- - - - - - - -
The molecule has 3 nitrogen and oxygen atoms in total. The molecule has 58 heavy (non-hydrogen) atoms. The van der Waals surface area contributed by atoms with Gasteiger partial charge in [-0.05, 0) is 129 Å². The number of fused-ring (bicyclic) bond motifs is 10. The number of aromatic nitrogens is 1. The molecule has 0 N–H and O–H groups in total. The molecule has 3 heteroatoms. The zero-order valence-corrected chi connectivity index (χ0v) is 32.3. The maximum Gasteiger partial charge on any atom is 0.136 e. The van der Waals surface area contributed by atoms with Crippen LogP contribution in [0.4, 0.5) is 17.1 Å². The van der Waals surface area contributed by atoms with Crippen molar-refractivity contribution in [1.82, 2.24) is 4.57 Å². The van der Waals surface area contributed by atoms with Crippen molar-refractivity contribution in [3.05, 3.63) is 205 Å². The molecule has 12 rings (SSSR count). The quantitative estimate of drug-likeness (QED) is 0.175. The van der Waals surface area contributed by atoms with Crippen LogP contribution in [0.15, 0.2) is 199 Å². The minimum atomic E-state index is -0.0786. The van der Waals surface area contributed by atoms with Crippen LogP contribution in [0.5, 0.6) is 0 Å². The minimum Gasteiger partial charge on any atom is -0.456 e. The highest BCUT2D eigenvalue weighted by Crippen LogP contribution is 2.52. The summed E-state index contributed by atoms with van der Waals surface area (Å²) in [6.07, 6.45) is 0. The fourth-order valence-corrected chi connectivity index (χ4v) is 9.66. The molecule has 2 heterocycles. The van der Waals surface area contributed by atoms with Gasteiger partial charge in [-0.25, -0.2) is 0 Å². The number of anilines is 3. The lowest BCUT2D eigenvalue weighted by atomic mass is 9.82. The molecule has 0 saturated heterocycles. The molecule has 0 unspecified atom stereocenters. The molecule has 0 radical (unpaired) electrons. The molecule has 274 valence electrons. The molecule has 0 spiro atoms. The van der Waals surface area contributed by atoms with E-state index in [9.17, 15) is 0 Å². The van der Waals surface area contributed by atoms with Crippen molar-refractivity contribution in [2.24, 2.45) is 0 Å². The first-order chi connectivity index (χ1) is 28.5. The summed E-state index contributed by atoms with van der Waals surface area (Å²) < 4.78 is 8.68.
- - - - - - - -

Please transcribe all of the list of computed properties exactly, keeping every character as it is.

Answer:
The molecule has 3 nitrogen and oxygen atoms in total. The molecule has 58 heavy (non-hydrogen) atoms. The van der Waals surface area contributed by atoms with Gasteiger partial charge in [-0.05, 0) is 129 Å². The number of fused-ring (bicyclic) bond motifs is 10. The number of aromatic nitrogens is 1. The molecule has 0 N–H and O–H groups in total. The molecule has 3 heteroatoms. The zero-order valence-corrected chi connectivity index (χ0v) is 32.3. The maximum Gasteiger partial charge on any atom is 0.136 e. The van der Waals surface area contributed by atoms with Crippen LogP contribution in [0.4, 0.5) is 17.1 Å². The van der Waals surface area contributed by atoms with Crippen molar-refractivity contribution in [1.82, 2.24) is 4.57 Å². The van der Waals surface area contributed by atoms with Crippen molar-refractivity contribution in [3.05, 3.63) is 205 Å². The molecule has 12 rings (SSSR count). The quantitative estimate of drug-likeness (QED) is 0.175. The van der Waals surface area contributed by atoms with Crippen LogP contribution in [0.15, 0.2) is 199 Å². The minimum atomic E-state index is -0.0786. The van der Waals surface area contributed by atoms with Crippen LogP contribution in [0.5, 0.6) is 0 Å². The minimum Gasteiger partial charge on any atom is -0.456 e. The highest BCUT2D eigenvalue weighted by Crippen LogP contribution is 2.52. The summed E-state index contributed by atoms with van der Waals surface area (Å²) in [6.07, 6.45) is 0. The fourth-order valence-corrected chi connectivity index (χ4v) is 9.66. The molecule has 2 heterocycles. The van der Waals surface area contributed by atoms with Gasteiger partial charge in [-0.25, -0.2) is 0 Å². The number of anilines is 3. The lowest BCUT2D eigenvalue weighted by atomic mass is 9.82. The molecule has 0 saturated heterocycles. The molecule has 0 unspecified atom stereocenters. The molecule has 0 radical (unpaired) electrons. The molecule has 274 valence electrons. The molecule has 0 spiro atoms. The van der Waals surface area contributed by atoms with E-state index in [9.17, 15) is 0 Å². The van der Waals surface area contributed by atoms with Crippen molar-refractivity contribution in [2.24, 2.45) is 0 Å². The first-order chi connectivity index (χ1) is 28.5. The summed E-state index contributed by atoms with van der Waals surface area (Å²) < 4.78 is 8.68.